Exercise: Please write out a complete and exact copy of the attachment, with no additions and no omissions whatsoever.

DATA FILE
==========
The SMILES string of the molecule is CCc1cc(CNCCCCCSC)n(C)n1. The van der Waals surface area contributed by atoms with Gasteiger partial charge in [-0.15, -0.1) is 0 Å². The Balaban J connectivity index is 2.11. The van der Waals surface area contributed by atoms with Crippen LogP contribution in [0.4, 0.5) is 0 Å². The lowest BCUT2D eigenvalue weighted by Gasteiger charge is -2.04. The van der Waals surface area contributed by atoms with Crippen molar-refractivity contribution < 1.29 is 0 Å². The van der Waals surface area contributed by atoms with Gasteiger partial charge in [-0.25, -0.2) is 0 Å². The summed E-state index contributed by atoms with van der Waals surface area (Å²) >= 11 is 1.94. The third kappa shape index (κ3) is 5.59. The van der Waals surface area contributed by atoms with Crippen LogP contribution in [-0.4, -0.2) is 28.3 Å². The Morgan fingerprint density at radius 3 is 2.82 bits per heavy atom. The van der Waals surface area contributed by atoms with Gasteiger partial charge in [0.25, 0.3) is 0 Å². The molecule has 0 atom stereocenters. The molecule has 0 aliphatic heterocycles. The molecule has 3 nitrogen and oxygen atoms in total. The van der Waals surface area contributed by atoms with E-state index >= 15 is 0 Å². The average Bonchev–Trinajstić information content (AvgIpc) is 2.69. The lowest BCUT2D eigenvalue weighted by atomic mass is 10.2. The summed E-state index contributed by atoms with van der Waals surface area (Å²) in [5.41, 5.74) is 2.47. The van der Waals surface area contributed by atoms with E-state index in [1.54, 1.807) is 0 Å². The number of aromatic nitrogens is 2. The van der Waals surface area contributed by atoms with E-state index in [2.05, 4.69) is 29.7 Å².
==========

The SMILES string of the molecule is CCc1cc(CNCCCCCSC)n(C)n1. The van der Waals surface area contributed by atoms with Gasteiger partial charge in [-0.15, -0.1) is 0 Å². The Balaban J connectivity index is 2.11. The van der Waals surface area contributed by atoms with Crippen LogP contribution in [0.4, 0.5) is 0 Å². The lowest BCUT2D eigenvalue weighted by Gasteiger charge is -2.04. The van der Waals surface area contributed by atoms with Crippen molar-refractivity contribution < 1.29 is 0 Å². The van der Waals surface area contributed by atoms with Gasteiger partial charge in [-0.25, -0.2) is 0 Å². The summed E-state index contributed by atoms with van der Waals surface area (Å²) >= 11 is 1.94. The third kappa shape index (κ3) is 5.59. The van der Waals surface area contributed by atoms with Crippen LogP contribution in [-0.4, -0.2) is 28.3 Å². The Morgan fingerprint density at radius 3 is 2.82 bits per heavy atom. The van der Waals surface area contributed by atoms with Gasteiger partial charge in [0.25, 0.3) is 0 Å². The molecule has 0 atom stereocenters. The molecule has 0 aliphatic heterocycles. The molecule has 3 nitrogen and oxygen atoms in total. The van der Waals surface area contributed by atoms with E-state index >= 15 is 0 Å². The average Bonchev–Trinajstić information content (AvgIpc) is 2.69. The lowest BCUT2D eigenvalue weighted by atomic mass is 10.2. The summed E-state index contributed by atoms with van der Waals surface area (Å²) in [5.41, 5.74) is 2.47. The van der Waals surface area contributed by atoms with E-state index in [1.54, 1.807) is 0 Å². The number of aromatic nitrogens is 2. The van der Waals surface area contributed by atoms with E-state index in [2.05, 4.69) is 29.7 Å².